Giving at the Office

The shift from corporate to individual campaign-finance contributions may create complications without solving the actual problem.


Last January, when a pipe burst in the basement of my house, I had the bright idea of trying to plug the leak by attaching a garden hose to the rupture. It worked beautifully for 15 seconds; then the water shot out twice as fast from three new leaks.

It's a little like Congress's approach to campaign-finance reform. The Bipartisan Campaign Reform Act (BCRA) stopped the flood of soft money from companies to political parties, only to create — however inadvertently — new rivers of hard money from the employees of those companies. That water just wants to find its way downhill, and if one route is blocked, it will find another.

The question is: are individual contributions a better channel? One would think so, but a survey conducted by CFO magazine (see "Office Politics") suggests that however good the BCRA's intentions, the shift from corporate to individual contributions may create complications without solving the actual problem.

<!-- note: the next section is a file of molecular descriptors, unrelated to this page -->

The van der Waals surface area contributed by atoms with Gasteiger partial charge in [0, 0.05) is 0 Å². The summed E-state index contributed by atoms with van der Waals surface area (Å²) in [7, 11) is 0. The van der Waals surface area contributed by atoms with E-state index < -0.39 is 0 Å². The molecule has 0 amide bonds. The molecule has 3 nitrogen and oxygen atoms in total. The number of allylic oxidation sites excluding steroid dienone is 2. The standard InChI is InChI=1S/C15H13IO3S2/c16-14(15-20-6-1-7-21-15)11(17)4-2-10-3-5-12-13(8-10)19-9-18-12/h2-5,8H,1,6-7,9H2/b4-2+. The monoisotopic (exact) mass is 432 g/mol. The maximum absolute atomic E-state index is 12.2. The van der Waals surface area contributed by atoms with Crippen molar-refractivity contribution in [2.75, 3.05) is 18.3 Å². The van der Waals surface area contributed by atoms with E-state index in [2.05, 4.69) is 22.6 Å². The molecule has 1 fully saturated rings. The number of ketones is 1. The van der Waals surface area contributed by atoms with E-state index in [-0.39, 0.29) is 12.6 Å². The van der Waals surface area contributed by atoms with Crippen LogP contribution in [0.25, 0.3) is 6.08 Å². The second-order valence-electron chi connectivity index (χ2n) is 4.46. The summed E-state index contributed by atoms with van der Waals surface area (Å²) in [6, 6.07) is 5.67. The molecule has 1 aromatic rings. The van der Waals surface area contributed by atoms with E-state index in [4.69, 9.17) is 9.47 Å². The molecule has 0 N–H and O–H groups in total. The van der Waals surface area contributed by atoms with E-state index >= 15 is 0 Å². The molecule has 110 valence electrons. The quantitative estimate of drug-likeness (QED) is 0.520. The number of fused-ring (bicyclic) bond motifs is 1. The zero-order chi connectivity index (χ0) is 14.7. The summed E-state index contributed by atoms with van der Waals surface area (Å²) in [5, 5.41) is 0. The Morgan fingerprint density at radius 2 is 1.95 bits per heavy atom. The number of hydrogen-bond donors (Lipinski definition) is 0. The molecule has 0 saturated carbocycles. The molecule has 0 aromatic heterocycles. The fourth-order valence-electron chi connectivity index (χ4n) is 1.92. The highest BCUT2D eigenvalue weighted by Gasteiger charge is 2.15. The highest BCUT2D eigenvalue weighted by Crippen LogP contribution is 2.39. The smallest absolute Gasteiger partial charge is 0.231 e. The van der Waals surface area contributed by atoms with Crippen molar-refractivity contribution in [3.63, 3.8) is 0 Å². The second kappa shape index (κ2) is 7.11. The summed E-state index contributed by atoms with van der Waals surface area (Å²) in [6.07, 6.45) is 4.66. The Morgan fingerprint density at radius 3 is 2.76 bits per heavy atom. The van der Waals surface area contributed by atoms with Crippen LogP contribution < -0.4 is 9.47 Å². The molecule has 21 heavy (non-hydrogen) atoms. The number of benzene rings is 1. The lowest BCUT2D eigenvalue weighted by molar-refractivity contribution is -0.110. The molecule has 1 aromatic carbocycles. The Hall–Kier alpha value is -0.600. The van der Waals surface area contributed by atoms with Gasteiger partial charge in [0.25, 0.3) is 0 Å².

In particular, our research indicates that some employees feel pressured to contribute to political campaigns organized through their corporations or by their top executives. Of course, there are laws that strictly prohibit coercion. But the unspoken assumptions of office politics are such that even some senior executives are unsure whether a refusal to donate to a corporate PAC might injure their careers. Moreover, the shift places yet another responsibility on the finance department, which now must collect many small checks instead of cutting one large one.

The BCRA represents a good effort to tackle an enormous problem. Unfortunately, until the solution moves closer to the source of the problem, the fix will be temporary at best.


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